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31 January 2019, 14:57 | Updated: 31 January 2019, 15:00
NHS chiefs are taking "all necessary steps" to deal with an infection at a maternity hospital which has been linked to the deaths of two premature babies, the Scottish First Minister has said.
Nicola Sturgeon sent her "heartfelt and sincere condolences" to the families of the two infants, who were being cared for at the Princess Royal Maternity Hospital in Glasgow when they contracted the Staphylococcus aureus infection.
Bosses at NHS Greater Glasgow and Clyde launched an investigation into the case on Thursday January 24, with Scottish Health Secretary Jeane Freeman informed on Monday January 28.
Ms Sturgeon said: "Our primary concern, and indeed that of the health board, is the safety and wellbeing of patients and their families at all times.
"The health board is taking all necessary steps to manage this incident and ensure patient safety."
NHS Greater Glasgow and Clyde publicly confirmed the deaths on Wednesday, in a statement which said the infection was "one of a number of contributing causes" in the deaths of the youngsters.
Both infants were "extremely poorly" due to their very premature births, the health board said.
A third baby at the hospital has the same bug, but is not currently giving staff any cause for concern.
Dr Alan Mathers, chief of medicine, women's and children's services at NHS Greater Glasgow and Clyde, said on Thursday that the source of the infection may never be known.
An incident management team has been set up to investigate three cases of the Staphylococcus infection at the hospital's neonatal unit.
Speaking at First Minister's Questions in the Scottish Parliament on Thursday, Ms Sturgeon said she wants to put "on record my heartfelt and sincere condolences to the parents of the two babies who died".
Scottish Conservative interim leader Jackson Carlaw - who is filling in for Ruth Davidson while she is on maternity leave - asked her about the case, saying: "Patients and families need to have confidence that when a case like this emerges, everything, everything, is done to minimise the spread of infection any further."
He pressed Ms Sturgeon on when Scottish ministers had been made aware of the deaths, noting that the investigation began on January 24.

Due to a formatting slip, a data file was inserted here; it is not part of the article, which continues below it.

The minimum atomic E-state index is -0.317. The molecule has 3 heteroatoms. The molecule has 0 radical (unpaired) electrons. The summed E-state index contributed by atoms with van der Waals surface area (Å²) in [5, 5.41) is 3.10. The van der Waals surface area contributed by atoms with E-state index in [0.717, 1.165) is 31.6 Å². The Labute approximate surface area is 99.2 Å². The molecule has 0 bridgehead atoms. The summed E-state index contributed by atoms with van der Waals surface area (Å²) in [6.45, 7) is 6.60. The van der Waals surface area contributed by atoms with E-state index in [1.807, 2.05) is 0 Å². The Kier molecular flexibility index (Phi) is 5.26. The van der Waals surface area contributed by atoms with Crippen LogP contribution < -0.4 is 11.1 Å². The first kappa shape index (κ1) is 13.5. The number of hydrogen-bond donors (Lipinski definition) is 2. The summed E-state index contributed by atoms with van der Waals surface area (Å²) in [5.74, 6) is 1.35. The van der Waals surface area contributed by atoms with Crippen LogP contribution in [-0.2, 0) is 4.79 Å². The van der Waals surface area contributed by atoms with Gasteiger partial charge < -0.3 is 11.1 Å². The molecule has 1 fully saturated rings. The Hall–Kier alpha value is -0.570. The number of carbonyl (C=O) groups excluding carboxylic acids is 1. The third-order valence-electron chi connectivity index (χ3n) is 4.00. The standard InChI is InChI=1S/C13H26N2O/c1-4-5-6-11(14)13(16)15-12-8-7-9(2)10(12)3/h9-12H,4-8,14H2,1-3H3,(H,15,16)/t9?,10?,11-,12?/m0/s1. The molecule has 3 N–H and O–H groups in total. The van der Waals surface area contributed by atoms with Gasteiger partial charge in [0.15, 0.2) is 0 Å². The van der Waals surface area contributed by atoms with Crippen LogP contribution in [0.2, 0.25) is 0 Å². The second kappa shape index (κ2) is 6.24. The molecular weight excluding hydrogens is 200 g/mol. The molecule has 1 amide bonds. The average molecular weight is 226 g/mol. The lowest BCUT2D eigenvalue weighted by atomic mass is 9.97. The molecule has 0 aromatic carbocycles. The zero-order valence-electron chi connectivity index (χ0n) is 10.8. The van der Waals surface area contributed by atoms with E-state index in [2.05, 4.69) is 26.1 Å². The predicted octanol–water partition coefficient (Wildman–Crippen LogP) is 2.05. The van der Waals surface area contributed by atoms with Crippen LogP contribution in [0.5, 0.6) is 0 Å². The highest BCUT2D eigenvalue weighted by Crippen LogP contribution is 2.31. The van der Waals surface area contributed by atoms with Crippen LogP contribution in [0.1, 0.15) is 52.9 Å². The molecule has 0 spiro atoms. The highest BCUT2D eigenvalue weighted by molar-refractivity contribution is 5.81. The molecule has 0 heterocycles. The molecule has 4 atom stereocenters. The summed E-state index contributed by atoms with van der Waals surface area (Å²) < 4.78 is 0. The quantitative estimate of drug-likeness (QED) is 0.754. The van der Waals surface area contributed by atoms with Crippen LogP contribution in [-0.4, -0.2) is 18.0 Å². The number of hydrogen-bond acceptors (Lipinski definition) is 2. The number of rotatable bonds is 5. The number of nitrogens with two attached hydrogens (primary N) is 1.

The First Minister told him: "The Health Secretary became aware of these infections, I understand, on Monday of this week, and at that point asked for assurances."
Since then, she said Ms Freeman had been "in regular contact with the health board".
Prosecutors are continuing to look at two deaths at Glasgow's
Queen Elizabeth University Hospital. A 10-year-old boy and a 73-year-old woman died after contracting the Cryptococcus infection, which is linked to pigeon droppings.
Ms Sturgeon said: "The important thing of course is all of us ensure that not just in Greater Glasgow health board, but all health boards, that proper infection control procedures are in place and the Health Secretary and her officials are taking all appropriate steps to ensure that is the case."
Following the deaths of the two premature babies, she said the hospital had stepped up regular screening and had put enhanced cleaning schedules in place.
Experts at Health Protection Scotland have also been asked to investigate and report on what happened, the First Minister said.
She added: "Staphylococcus aureus is unfortunately not an uncommon infection in people in hospital, including neonatal babies, and indeed that infection can be found in around one in four people.
"So that makes it all the more important that hospitals have in place rigorous infection control procedures."
Jason Leitch, national clinical director at NHS Scotland, said earlier on Thursday that there is "no better place in the western world" for premature babies to be cared for than in Scotland's neonatal units.
He added: "These units are safe and if your baby is premature and requires intensive care, this is exactly the place you want your baby to be."
Cases of the Staphylococcus aureus infection in the NHS in Scotland have fallen by 93% in the last 10 years, he said.
Dr Mathers said it "may be that we don't ever get to the root of the problem" and find the source of the infection.